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“MY  FIRST  DOG” BY: NEAL MURPHY

 

 

 

It has been said that a dog is man’s best friend.  If that is the case, then it should follow that a dog would be a young boy’s best friend.  I am convinced that the best scenario is when a young boy adopts a puppy and they both grow up together.  They are companions, pals, and playmates. I can testify that this can be the case.

 

In the early 1940s in deep East Texas, as an eight year old boy, the good Lord presented me with an unplanned puppy.  My father was an avid fox hunter, and he always had several fox hounds in a pen behind our house.  I loved those dogs, but they were in reality my dads, and not mine.  Somehow it is different when the dog is yours, to love, feed, and care for.

 

I recall that it happened this way:  One day we all heard what sounded like puppies’ cries coming from under our house.  After a couple of days, they had become quite obvious, and my dad crawled under our house to check out the noises.  He found a stray dog, a female that had given birth to two puppies under the house.  She was a stranger to us, but had obviously adopted our house and thus our family to assist her in the rearing of her two offspring.

 

Being a dog lover, my father allowed the “single” mother to stay with her two very cute, black and white, puppies.  She was very protective for several weeks and would not allow any intruders.  Finally the day came when the puppies ventured out side and I got my first glimpse of them….and what beautiful puppies they were.

 

Then suddenly tragedy struck.  The mother dog was struck and killed by an automobile on the street in front of our house.  Now, we had two orphaned puppies on our hands.  They were rather small dogs, both marked identically, except one was slick haired, and the other long haired.  Both were black with white markings, and stockings.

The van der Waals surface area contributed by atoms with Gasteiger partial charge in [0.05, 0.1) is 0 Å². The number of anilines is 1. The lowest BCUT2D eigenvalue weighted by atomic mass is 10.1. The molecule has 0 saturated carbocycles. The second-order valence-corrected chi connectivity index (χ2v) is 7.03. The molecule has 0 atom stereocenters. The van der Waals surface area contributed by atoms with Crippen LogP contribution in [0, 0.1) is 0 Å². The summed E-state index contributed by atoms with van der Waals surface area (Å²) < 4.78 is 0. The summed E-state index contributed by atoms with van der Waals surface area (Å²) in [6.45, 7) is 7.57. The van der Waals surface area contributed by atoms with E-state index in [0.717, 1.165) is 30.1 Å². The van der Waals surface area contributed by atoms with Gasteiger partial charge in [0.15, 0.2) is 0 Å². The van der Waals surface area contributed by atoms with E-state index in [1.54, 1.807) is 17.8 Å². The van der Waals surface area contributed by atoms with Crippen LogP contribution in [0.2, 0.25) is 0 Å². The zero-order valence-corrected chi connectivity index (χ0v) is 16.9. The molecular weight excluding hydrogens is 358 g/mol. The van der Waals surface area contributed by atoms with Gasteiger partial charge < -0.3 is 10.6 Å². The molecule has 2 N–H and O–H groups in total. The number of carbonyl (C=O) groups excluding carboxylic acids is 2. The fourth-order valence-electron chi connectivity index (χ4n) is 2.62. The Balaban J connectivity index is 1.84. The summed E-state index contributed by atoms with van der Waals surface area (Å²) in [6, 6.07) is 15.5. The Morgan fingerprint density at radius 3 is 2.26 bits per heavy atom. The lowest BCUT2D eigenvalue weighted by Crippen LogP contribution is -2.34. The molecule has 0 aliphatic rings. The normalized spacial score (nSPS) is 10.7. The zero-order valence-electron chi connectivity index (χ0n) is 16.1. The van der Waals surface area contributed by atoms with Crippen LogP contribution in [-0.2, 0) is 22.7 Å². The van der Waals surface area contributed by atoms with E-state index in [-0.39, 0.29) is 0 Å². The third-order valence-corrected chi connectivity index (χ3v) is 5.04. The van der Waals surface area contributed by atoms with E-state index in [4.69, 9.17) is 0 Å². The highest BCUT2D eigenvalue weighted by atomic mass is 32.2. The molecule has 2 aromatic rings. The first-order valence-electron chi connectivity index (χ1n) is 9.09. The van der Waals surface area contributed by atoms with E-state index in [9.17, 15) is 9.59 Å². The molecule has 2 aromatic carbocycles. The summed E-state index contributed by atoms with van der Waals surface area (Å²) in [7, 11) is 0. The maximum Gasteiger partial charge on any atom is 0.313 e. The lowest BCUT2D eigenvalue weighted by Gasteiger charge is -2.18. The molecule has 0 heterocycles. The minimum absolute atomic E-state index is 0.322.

I adopted the slick haired puppy and named him “Slick”.  My mother fell for the long haired one and named it “Fuzz”.  We began to feed and love both puppies and they became attached to us and our home.  “Fuzz” stayed with my mother, following her around the house and yard, while “Slick” partnered with me.  He was my friend and my buddy for a very long time.  He greeted me every day when I got home from school.  He romped on my bed with me, and went squirrel hunting and fishing with me.  He loved the water, and against my wishes he would jump into the pond when I would go fishing.  I was sure that he was scaring off the fish by playing around in the water.

 

Several years passed and then our neighbor up the street got a large Chinese Chow dog.  They kept him in their back yard.  He did not like my little “Slick”.  One day apparently he wandered up the road and had a confrontation with this large Chow.  Of course, “Slick” came out on the losing end of this encounter.  When I returned from school I found him lying in our back yard, with numerous bad bite wounds from the larger dog.

 

I gingerly picked “Slick” up in my arms and took him down to the crib and placed him on a blanket.  Then I called my dad at his office and I recall stating that “Slick was either unconscious or dead.”  My dad come home immediately and examined my buddy.  He had already gone to that large fire hydrant in the sky.  We buried him in a corner of the dog pen.

 

Thus ended several years of partnership between man and dog.  Several years later I left home for college.  “Fuzz” seemed to miss his brother for a while, but continued to be my mother’s dog.  Eventually he suffered the same fate as his mother, he was run over by a car on the same highway and killed.  The era of the little black dogs that came our way was ended.

 

I did not own a dog again until after I was married and had two children.  We got a white poodle “Curley”, who was actually my kids’ dog, and he occupied a place in our family for about fifteen years.  But, like one’s first love, it was not possible to replace the little “Slick” dog in my heart. After all, we grew up together.